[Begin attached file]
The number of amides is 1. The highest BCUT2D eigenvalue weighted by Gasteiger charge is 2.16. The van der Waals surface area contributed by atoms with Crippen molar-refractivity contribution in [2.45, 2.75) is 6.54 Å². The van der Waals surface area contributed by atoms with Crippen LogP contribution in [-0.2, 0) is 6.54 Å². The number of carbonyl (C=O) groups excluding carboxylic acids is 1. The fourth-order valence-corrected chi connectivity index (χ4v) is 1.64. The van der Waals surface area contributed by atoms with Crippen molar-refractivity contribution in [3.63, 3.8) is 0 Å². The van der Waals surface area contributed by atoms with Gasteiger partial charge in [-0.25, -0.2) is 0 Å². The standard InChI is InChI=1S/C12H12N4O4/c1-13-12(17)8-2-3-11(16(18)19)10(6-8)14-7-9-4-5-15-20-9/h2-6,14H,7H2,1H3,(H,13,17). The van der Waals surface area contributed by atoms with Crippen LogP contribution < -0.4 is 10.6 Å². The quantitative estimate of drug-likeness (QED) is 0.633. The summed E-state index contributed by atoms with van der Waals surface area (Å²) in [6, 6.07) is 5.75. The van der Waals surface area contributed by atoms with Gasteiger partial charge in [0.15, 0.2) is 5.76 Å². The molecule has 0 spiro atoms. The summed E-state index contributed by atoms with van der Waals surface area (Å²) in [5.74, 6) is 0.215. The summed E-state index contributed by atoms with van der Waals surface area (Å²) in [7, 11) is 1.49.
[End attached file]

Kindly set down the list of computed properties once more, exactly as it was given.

The number of amides is 1. The highest BCUT2D eigenvalue weighted by Gasteiger charge is 2.16. The van der Waals surface area contributed by atoms with Crippen molar-refractivity contribution in [2.45, 2.75) is 6.54 Å². The van der Waals surface area contributed by atoms with Crippen LogP contribution in [-0.2, 0) is 6.54 Å². The number of carbonyl (C=O) groups excluding carboxylic acids is 1. The fourth-order valence-corrected chi connectivity index (χ4v) is 1.64. The van der Waals surface area contributed by atoms with Crippen molar-refractivity contribution in [3.63, 3.8) is 0 Å². The van der Waals surface area contributed by atoms with Gasteiger partial charge in [-0.25, -0.2) is 0 Å². The standard InChI is InChI=1S/C12H12N4O4/c1-13-12(17)8-2-3-11(16(18)19)10(6-8)14-7-9-4-5-15-20-9/h2-6,14H,7H2,1H3,(H,13,17). The van der Waals surface area contributed by atoms with Crippen LogP contribution < -0.4 is 10.6 Å². The quantitative estimate of drug-likeness (QED) is 0.633. The summed E-state index contributed by atoms with van der Waals surface area (Å²) in [6, 6.07) is 5.75. The van der Waals surface area contributed by atoms with Gasteiger partial charge in [0.15, 0.2) is 5.76 Å². The molecule has 0 spiro atoms. The summed E-state index contributed by atoms with van der Waals surface area (Å²) in [5.74, 6) is 0.215. The summed E-state index contributed by atoms with van der Waals surface area (Å²) in [7, 11) is 1.49.